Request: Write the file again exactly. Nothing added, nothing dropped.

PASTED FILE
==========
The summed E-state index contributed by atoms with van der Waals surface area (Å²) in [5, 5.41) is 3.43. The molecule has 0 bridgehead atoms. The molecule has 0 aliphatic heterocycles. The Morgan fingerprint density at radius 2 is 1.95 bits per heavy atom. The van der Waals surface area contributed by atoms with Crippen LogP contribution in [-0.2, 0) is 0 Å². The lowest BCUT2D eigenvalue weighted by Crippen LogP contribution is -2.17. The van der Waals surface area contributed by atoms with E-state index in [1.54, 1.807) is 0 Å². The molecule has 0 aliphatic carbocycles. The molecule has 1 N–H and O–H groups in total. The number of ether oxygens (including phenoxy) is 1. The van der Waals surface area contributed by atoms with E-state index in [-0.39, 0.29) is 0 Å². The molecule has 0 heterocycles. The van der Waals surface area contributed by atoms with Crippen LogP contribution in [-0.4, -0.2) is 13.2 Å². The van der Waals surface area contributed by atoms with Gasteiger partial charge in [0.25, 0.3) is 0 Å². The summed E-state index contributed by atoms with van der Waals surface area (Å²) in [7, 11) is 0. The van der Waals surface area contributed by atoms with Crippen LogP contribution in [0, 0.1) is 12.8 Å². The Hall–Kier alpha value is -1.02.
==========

The summed E-state index contributed by atoms with van der Waals surface area (Å²) in [5, 5.41) is 3.43. The molecule has 0 bridgehead atoms. The molecule has 0 aliphatic heterocycles. The Morgan fingerprint density at radius 2 is 1.95 bits per heavy atom. The van der Waals surface area contributed by atoms with Crippen LogP contribution in [-0.2, 0) is 0 Å². The lowest BCUT2D eigenvalue weighted by Crippen LogP contribution is -2.17. The van der Waals surface area contributed by atoms with E-state index in [1.54, 1.807) is 0 Å². The molecule has 0 aliphatic carbocycles. The molecule has 1 N–H and O–H groups in total. The number of ether oxygens (including phenoxy) is 1. The van der Waals surface area contributed by atoms with E-state index in [-0.39, 0.29) is 0 Å². The molecule has 0 heterocycles. The van der Waals surface area contributed by atoms with Crippen LogP contribution in [-0.4, -0.2) is 13.2 Å². The van der Waals surface area contributed by atoms with Gasteiger partial charge in [0.25, 0.3) is 0 Å². The summed E-state index contributed by atoms with van der Waals surface area (Å²) in [7, 11) is 0. The van der Waals surface area contributed by atoms with Crippen LogP contribution in [0, 0.1) is 12.8 Å². The Hall–Kier alpha value is -1.02.